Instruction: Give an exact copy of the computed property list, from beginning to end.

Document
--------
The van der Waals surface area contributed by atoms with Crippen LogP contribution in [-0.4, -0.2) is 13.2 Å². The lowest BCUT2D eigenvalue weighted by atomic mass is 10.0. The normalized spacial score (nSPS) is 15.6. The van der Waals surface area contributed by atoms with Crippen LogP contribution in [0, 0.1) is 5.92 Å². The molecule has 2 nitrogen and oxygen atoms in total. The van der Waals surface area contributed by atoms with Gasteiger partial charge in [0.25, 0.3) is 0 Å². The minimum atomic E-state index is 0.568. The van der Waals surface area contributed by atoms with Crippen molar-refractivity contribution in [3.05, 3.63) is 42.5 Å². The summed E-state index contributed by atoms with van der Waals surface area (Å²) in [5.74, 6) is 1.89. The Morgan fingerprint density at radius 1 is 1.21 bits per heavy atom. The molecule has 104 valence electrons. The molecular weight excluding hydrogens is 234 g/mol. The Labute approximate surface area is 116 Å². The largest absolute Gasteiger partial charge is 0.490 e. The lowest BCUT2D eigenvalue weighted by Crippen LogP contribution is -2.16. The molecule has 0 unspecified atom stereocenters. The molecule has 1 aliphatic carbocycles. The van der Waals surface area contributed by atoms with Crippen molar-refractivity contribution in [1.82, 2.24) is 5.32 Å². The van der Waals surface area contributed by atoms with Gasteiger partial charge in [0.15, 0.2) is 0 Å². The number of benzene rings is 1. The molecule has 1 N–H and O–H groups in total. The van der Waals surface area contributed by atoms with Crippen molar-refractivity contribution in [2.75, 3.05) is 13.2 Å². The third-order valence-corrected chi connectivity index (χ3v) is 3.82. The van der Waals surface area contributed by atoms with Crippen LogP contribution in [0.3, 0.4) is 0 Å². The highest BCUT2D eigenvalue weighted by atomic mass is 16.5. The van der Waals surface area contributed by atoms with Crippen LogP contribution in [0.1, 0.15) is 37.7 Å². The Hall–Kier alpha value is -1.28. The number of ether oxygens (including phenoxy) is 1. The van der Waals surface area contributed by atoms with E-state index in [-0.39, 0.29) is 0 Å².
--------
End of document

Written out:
The van der Waals surface area contributed by atoms with Crippen LogP contribution in [-0.4, -0.2) is 13.2 Å². The lowest BCUT2D eigenvalue weighted by atomic mass is 10.0. The normalized spacial score (nSPS) is 15.6. The van der Waals surface area contributed by atoms with Crippen LogP contribution in [0, 0.1) is 5.92 Å². The molecule has 2 nitrogen and oxygen atoms in total. The van der Waals surface area contributed by atoms with Gasteiger partial charge in [0.25, 0.3) is 0 Å². The minimum atomic E-state index is 0.568. The van der Waals surface area contributed by atoms with Crippen molar-refractivity contribution in [3.05, 3.63) is 42.5 Å². The summed E-state index contributed by atoms with van der Waals surface area (Å²) in [5.74, 6) is 1.89. The Morgan fingerprint density at radius 1 is 1.21 bits per heavy atom. The molecule has 104 valence electrons. The molecular weight excluding hydrogens is 234 g/mol. The Labute approximate surface area is 116 Å². The largest absolute Gasteiger partial charge is 0.490 e. The lowest BCUT2D eigenvalue weighted by Crippen LogP contribution is -2.16. The molecule has 0 unspecified atom stereocenters. The molecule has 1 aliphatic carbocycles. The van der Waals surface area contributed by atoms with Crippen molar-refractivity contribution in [1.82, 2.24) is 5.32 Å². The van der Waals surface area contributed by atoms with Gasteiger partial charge in [0.15, 0.2) is 0 Å². The number of benzene rings is 1. The molecule has 1 N–H and O–H groups in total. The van der Waals surface area contributed by atoms with Crippen molar-refractivity contribution in [2.75, 3.05) is 13.2 Å². The third-order valence-corrected chi connectivity index (χ3v) is 3.82. The van der Waals surface area contributed by atoms with Crippen LogP contribution in [0.3, 0.4) is 0 Å². The highest BCUT2D eigenvalue weighted by atomic mass is 16.5. The van der Waals surface area contributed by atoms with Crippen LogP contribution in [0.1, 0.15) is 37.7 Å². The Hall–Kier alpha value is -1.28. The number of ether oxygens (including phenoxy) is 1. The van der Waals surface area contributed by atoms with E-state index in [-0.39, 0.29) is 0 Å².